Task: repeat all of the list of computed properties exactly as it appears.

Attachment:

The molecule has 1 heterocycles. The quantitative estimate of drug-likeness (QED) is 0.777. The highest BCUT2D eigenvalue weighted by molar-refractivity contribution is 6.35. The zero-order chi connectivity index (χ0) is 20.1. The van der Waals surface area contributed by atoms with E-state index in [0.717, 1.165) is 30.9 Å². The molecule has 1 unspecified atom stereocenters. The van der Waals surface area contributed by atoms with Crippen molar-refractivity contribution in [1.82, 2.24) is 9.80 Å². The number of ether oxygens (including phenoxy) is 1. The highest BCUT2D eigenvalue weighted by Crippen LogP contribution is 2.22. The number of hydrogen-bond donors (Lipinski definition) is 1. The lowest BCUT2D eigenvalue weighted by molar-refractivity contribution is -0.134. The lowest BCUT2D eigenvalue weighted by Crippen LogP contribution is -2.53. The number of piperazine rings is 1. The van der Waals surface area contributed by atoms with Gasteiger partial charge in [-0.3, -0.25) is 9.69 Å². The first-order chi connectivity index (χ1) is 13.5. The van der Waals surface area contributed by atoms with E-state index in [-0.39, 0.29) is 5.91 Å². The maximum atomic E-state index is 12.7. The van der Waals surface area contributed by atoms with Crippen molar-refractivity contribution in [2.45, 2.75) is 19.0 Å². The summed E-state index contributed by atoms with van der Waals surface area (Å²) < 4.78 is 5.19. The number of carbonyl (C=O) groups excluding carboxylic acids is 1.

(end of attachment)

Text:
The molecule has 1 heterocycles. The quantitative estimate of drug-likeness (QED) is 0.777. The highest BCUT2D eigenvalue weighted by molar-refractivity contribution is 6.35. The zero-order chi connectivity index (χ0) is 20.1. The van der Waals surface area contributed by atoms with E-state index in [0.717, 1.165) is 30.9 Å². The molecule has 1 unspecified atom stereocenters. The van der Waals surface area contributed by atoms with Crippen molar-refractivity contribution in [1.82, 2.24) is 9.80 Å². The number of ether oxygens (including phenoxy) is 1. The highest BCUT2D eigenvalue weighted by Crippen LogP contribution is 2.22. The number of hydrogen-bond donors (Lipinski definition) is 1. The lowest BCUT2D eigenvalue weighted by molar-refractivity contribution is -0.134. The lowest BCUT2D eigenvalue weighted by Crippen LogP contribution is -2.53. The number of piperazine rings is 1. The van der Waals surface area contributed by atoms with Gasteiger partial charge in [-0.3, -0.25) is 9.69 Å². The first-order chi connectivity index (χ1) is 13.5. The van der Waals surface area contributed by atoms with E-state index in [-0.39, 0.29) is 5.91 Å². The maximum atomic E-state index is 12.7. The van der Waals surface area contributed by atoms with Crippen molar-refractivity contribution in [2.45, 2.75) is 19.0 Å². The summed E-state index contributed by atoms with van der Waals surface area (Å²) < 4.78 is 5.19. The number of carbonyl (C=O) groups excluding carboxylic acids is 1.